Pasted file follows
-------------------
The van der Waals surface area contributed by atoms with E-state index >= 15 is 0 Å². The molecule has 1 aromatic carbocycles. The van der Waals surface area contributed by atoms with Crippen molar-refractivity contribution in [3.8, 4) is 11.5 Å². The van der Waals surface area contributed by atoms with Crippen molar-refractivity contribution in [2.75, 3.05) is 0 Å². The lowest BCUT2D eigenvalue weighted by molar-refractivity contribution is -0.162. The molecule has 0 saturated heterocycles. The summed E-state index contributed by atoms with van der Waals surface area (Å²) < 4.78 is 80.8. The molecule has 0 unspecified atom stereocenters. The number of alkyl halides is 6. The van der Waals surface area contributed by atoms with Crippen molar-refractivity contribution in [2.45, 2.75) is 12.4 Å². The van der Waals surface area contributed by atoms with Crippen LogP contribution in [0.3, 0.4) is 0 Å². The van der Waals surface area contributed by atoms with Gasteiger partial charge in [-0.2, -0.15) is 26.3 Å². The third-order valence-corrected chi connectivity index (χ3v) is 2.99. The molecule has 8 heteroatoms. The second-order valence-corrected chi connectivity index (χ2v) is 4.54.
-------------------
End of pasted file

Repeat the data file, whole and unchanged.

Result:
The van der Waals surface area contributed by atoms with E-state index >= 15 is 0 Å². The molecule has 1 aromatic carbocycles. The van der Waals surface area contributed by atoms with Crippen molar-refractivity contribution in [3.8, 4) is 11.5 Å². The van der Waals surface area contributed by atoms with Crippen molar-refractivity contribution in [2.75, 3.05) is 0 Å². The lowest BCUT2D eigenvalue weighted by molar-refractivity contribution is -0.162. The molecule has 0 saturated heterocycles. The summed E-state index contributed by atoms with van der Waals surface area (Å²) < 4.78 is 80.8. The molecule has 0 unspecified atom stereocenters. The number of alkyl halides is 6. The van der Waals surface area contributed by atoms with Crippen molar-refractivity contribution in [2.45, 2.75) is 12.4 Å². The van der Waals surface area contributed by atoms with Crippen LogP contribution in [0.3, 0.4) is 0 Å². The van der Waals surface area contributed by atoms with Gasteiger partial charge in [-0.2, -0.15) is 26.3 Å². The third-order valence-corrected chi connectivity index (χ3v) is 2.99. The molecule has 8 heteroatoms. The second-order valence-corrected chi connectivity index (χ2v) is 4.54.